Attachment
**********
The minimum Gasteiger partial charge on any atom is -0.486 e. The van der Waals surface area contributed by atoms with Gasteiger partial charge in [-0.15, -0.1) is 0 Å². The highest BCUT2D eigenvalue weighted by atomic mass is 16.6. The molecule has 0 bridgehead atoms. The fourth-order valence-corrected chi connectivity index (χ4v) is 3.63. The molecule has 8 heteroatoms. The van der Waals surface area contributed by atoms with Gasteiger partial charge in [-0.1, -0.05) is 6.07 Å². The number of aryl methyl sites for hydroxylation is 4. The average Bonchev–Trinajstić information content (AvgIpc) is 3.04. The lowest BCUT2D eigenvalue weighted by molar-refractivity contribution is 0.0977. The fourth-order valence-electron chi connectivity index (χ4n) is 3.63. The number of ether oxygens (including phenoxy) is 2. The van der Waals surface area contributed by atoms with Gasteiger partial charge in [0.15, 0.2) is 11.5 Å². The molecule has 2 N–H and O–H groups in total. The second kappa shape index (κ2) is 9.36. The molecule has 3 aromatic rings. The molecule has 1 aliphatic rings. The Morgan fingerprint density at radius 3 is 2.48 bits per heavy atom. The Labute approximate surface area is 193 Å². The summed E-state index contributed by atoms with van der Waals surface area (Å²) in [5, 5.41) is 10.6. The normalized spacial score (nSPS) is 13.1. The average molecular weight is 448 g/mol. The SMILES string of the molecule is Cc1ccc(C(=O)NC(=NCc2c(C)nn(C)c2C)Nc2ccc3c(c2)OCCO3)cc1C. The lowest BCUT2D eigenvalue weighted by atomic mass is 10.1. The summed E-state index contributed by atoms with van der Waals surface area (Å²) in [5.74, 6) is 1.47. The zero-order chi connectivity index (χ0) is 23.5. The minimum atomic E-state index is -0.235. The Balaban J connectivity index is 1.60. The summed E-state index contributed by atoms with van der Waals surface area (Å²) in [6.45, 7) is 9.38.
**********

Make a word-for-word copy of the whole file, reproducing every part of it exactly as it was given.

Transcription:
The minimum Gasteiger partial charge on any atom is -0.486 e. The van der Waals surface area contributed by atoms with Gasteiger partial charge in [-0.15, -0.1) is 0 Å². The highest BCUT2D eigenvalue weighted by atomic mass is 16.6. The molecule has 0 bridgehead atoms. The fourth-order valence-corrected chi connectivity index (χ4v) is 3.63. The molecule has 8 heteroatoms. The van der Waals surface area contributed by atoms with Gasteiger partial charge in [-0.1, -0.05) is 6.07 Å². The number of aryl methyl sites for hydroxylation is 4. The average Bonchev–Trinajstić information content (AvgIpc) is 3.04. The lowest BCUT2D eigenvalue weighted by molar-refractivity contribution is 0.0977. The fourth-order valence-electron chi connectivity index (χ4n) is 3.63. The number of ether oxygens (including phenoxy) is 2. The van der Waals surface area contributed by atoms with Gasteiger partial charge in [0.15, 0.2) is 11.5 Å². The molecule has 2 N–H and O–H groups in total. The second kappa shape index (κ2) is 9.36. The molecule has 3 aromatic rings. The molecule has 1 aliphatic rings. The Morgan fingerprint density at radius 3 is 2.48 bits per heavy atom. The Labute approximate surface area is 193 Å². The summed E-state index contributed by atoms with van der Waals surface area (Å²) in [5, 5.41) is 10.6. The normalized spacial score (nSPS) is 13.1. The average molecular weight is 448 g/mol. The SMILES string of the molecule is Cc1ccc(C(=O)NC(=NCc2c(C)nn(C)c2C)Nc2ccc3c(c2)OCCO3)cc1C. The lowest BCUT2D eigenvalue weighted by atomic mass is 10.1. The summed E-state index contributed by atoms with van der Waals surface area (Å²) in [5.74, 6) is 1.47. The zero-order chi connectivity index (χ0) is 23.5. The minimum atomic E-state index is -0.235. The Balaban J connectivity index is 1.60. The summed E-state index contributed by atoms with van der Waals surface area (Å²) in [6.45, 7) is 9.38.